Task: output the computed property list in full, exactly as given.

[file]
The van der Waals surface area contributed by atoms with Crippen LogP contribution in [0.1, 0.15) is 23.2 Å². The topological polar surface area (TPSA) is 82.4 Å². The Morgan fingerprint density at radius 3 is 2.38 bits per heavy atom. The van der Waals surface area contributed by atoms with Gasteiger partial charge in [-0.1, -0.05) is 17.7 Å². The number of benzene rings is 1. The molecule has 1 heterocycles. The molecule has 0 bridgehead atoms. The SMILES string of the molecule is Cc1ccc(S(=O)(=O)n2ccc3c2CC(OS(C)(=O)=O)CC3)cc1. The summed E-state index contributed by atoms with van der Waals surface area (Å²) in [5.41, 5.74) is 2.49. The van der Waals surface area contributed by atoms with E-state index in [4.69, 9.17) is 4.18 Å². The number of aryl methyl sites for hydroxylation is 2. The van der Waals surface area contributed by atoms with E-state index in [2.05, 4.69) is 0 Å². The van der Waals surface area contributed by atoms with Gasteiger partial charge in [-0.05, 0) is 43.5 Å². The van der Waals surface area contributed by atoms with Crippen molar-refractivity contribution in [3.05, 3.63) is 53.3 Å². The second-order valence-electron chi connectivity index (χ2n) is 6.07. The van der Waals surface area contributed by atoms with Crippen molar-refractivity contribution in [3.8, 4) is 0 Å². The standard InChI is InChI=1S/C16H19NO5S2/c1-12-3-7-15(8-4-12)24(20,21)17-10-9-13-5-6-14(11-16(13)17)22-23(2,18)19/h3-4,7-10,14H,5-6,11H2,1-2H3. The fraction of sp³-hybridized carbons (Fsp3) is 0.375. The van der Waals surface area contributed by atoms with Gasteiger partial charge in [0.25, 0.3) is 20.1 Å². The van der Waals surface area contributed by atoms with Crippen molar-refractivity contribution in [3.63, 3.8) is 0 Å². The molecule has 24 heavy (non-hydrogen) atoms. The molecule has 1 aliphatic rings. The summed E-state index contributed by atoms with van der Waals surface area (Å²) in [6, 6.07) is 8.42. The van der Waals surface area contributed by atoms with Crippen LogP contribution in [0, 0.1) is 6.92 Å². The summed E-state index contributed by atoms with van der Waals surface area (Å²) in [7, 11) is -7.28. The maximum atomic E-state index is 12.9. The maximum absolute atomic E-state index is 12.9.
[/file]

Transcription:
The van der Waals surface area contributed by atoms with Crippen LogP contribution in [0.1, 0.15) is 23.2 Å². The topological polar surface area (TPSA) is 82.4 Å². The Morgan fingerprint density at radius 3 is 2.38 bits per heavy atom. The van der Waals surface area contributed by atoms with Gasteiger partial charge in [-0.1, -0.05) is 17.7 Å². The number of benzene rings is 1. The molecule has 1 heterocycles. The molecule has 0 bridgehead atoms. The SMILES string of the molecule is Cc1ccc(S(=O)(=O)n2ccc3c2CC(OS(C)(=O)=O)CC3)cc1. The summed E-state index contributed by atoms with van der Waals surface area (Å²) in [5.41, 5.74) is 2.49. The van der Waals surface area contributed by atoms with E-state index in [4.69, 9.17) is 4.18 Å². The number of aryl methyl sites for hydroxylation is 2. The van der Waals surface area contributed by atoms with E-state index in [2.05, 4.69) is 0 Å². The van der Waals surface area contributed by atoms with Gasteiger partial charge in [-0.05, 0) is 43.5 Å². The van der Waals surface area contributed by atoms with Crippen molar-refractivity contribution in [3.05, 3.63) is 53.3 Å². The second-order valence-electron chi connectivity index (χ2n) is 6.07. The van der Waals surface area contributed by atoms with Crippen molar-refractivity contribution in [3.8, 4) is 0 Å². The standard InChI is InChI=1S/C16H19NO5S2/c1-12-3-7-15(8-4-12)24(20,21)17-10-9-13-5-6-14(11-16(13)17)22-23(2,18)19/h3-4,7-10,14H,5-6,11H2,1-2H3. The fraction of sp³-hybridized carbons (Fsp3) is 0.375. The van der Waals surface area contributed by atoms with Gasteiger partial charge in [0.25, 0.3) is 20.1 Å². The van der Waals surface area contributed by atoms with Crippen molar-refractivity contribution in [3.63, 3.8) is 0 Å². The molecule has 24 heavy (non-hydrogen) atoms. The molecule has 1 aliphatic rings. The summed E-state index contributed by atoms with van der Waals surface area (Å²) in [6, 6.07) is 8.42. The van der Waals surface area contributed by atoms with Crippen LogP contribution in [0, 0.1) is 6.92 Å². The summed E-state index contributed by atoms with van der Waals surface area (Å²) in [7, 11) is -7.28. The maximum atomic E-state index is 12.9. The maximum absolute atomic E-state index is 12.9.